The authoritarian creep of the UK under the Tories led Mhairi Black MP SNP to deliver a blistering speech in the House of Commons last May. The MP for Paisley and Renfrewshire South warned that Westminster policies are leading us slowly towards the f-word. “Fascism happens subtly. It arrives through the othering of people, the normalisation of human cruelty.”
Recently, Her Majesty the Queen’s death led me to The Crown, Netflix’s dramatization of Elizabeth’s life and reign – a handy and entertaining source for matters historical and regal. One particular episode is titled Vergangenheit – the past, in German. Does it have echoes in the present day, for all of us, including the new king?
King Edward VIII encouraged the Nazis to bomb the UK
It’s 1957. Queen Elizabeth gets a visit from her uncle, the abdicated Edward VIII, now Duke of Windsor. Exiled and bored in Paris, the duke wants to come home and find a new role – a roving ambassador, perhaps? The Queen is inclined, based on her Christian faith, to forgive her uncle. Until, that is, she learns that his past links with the Nazis went far deeper than anybody knew.
Not only did he consort with Hitler and pals, he even tipped them off about the Allies’ plans and encouraged them to keep bombing London. What’s more, the duke colluded with an enemy plot to usurp his brother, George VI, and get himself reinstated as a pro-German king. Such treason makes it impossible to allow him back into public life.
The Crown is, of course, fiction. Yet, at the end of the drama, real-life footage of the duke – Nazi salutes and all – confirms the story. There’s also, in German Naval Office papers of 1940, clear evidence of the duke advising the Nazi war effort.
Lessons learnt from Italy and Spain
History offers further insights into the relationship between ruling kings and despotic regimes. Victor Emmanuel III’s support for Mussolini led to the end of the Italian monarchy with a 1946 referendum (in favour of abolition: 52%).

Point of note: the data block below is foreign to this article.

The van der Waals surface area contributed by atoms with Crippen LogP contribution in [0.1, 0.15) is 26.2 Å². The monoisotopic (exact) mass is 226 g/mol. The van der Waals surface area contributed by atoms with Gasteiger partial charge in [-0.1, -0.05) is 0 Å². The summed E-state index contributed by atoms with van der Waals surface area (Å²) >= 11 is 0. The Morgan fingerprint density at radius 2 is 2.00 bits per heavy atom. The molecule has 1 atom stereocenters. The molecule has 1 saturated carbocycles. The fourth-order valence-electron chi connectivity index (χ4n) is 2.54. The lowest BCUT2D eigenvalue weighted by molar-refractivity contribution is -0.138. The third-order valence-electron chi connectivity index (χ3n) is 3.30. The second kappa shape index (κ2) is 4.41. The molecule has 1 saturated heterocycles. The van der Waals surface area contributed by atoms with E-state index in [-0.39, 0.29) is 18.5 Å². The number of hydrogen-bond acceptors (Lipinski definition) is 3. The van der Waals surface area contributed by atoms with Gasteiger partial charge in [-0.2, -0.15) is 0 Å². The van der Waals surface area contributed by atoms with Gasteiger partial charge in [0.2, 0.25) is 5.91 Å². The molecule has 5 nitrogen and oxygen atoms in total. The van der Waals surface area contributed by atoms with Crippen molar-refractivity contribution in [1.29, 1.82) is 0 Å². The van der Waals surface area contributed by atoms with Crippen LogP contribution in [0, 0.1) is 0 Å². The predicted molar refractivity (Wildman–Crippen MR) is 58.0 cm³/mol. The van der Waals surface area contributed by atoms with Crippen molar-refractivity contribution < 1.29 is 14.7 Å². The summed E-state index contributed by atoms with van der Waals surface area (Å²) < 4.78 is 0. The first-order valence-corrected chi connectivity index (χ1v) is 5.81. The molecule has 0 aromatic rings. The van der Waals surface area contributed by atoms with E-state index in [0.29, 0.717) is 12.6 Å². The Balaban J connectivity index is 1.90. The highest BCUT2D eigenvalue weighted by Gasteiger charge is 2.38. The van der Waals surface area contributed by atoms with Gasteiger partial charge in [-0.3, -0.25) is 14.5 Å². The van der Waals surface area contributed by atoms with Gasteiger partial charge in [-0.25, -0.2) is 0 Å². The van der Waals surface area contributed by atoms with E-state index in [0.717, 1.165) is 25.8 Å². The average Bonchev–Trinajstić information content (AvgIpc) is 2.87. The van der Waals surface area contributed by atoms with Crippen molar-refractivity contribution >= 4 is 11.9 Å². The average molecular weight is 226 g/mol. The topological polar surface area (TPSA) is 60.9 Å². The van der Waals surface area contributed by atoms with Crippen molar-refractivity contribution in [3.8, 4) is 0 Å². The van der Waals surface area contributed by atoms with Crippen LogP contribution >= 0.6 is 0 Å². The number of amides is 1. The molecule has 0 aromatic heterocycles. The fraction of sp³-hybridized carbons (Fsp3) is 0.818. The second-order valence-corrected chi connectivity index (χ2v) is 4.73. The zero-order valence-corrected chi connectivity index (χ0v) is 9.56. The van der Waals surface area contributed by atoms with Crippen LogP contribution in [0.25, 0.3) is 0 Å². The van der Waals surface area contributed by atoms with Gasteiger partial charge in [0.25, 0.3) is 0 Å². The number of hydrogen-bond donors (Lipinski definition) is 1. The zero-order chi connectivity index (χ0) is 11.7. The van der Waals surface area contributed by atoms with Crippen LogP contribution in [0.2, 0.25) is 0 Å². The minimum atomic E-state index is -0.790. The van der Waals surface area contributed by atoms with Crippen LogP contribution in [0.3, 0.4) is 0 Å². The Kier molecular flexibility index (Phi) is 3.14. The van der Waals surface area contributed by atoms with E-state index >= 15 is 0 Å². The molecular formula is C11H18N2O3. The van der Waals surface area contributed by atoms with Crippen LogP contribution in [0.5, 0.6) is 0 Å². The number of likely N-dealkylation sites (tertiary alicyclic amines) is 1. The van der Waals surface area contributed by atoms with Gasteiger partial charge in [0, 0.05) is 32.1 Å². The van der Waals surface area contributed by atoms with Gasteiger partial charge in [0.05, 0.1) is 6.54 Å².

In Spain, by contrast, the king was in exile during the Franco years and a constitutional monarchy was restored in 1977, after the dictator’s death.
Back to reality – the UK, September 2022
Andrew Marr wrote in the 31 August 2022 edition of The New Statesman, Prepare for the most right-wing government of our lifetime.
We had a slew of draconian laws from Boris Johnson and ministers to criminalise protest, outlaw asylum-seekers, disenfranchise ID-less voters and overrule judges’ verdicts on the government. Now, the Truss regime’s priority is already painfully clear: the enrichment of the wealthy and the suffering of the poor. We are in for much more. More extreme, reactionary policies against trade unions, benefits, migrants, Europe and devolution.
Suella Braverman, the new Home Secretary, keen to ramp up the policies of her predecessor – Priti Patel –, wants the UK to leave the European Convention on Human Rights. This will help her double down on the deportation of asylum seekers to Rwanda. When he was heir to the crown, it is said that Charles privately thought the idea “appalling”. Could the fact that we got to hear about his view means that the late Queen herself favoured his opposition to this divisive policy?
Can Charles really afford to stay silent?
In his first speech as King Charles III he stepped back from “issues”. Yet he confirmed that he will “hold in the greatest respect the precious traditions, freedoms and responsibilities of our unique history and our system of parliamentary government.”
With the Truss administration, we can expect an onslaught against the environment (fracking, anyone?), the NHS and BBC, parliament and our system of civil liberties. As the Tories take us further down the road towards the f-word, how will our new Head of State react?
Constitutionally, the answer is clear; he is bound to be politically neutral
The deep mourning for Queen Elizabeth II showed how much people shared the values of tolerance, respect and decency she came to personify. Many seemed to find the pomp and circumstance of monarchy a kind of comfort, a reassurance that all would be well.
Come the first King’s speech, that same paraphernalia will be deployed to strengthen this government’s grip on people’s freedoms. Could Charles stay above the affray? Would he risk the future of the monarchy on its consent to an assault on democracy itself?
If so, we might draw on the title of another television series charting the fate and fall of a royal house: The Hollow Crown, the title of which was taken from Shakespeare’s Richard II, act 3, scene 2:
“For within the hollow crown,
“That rounds the mortal temples of a king,
“Keeps Death his court and there the antics sit …”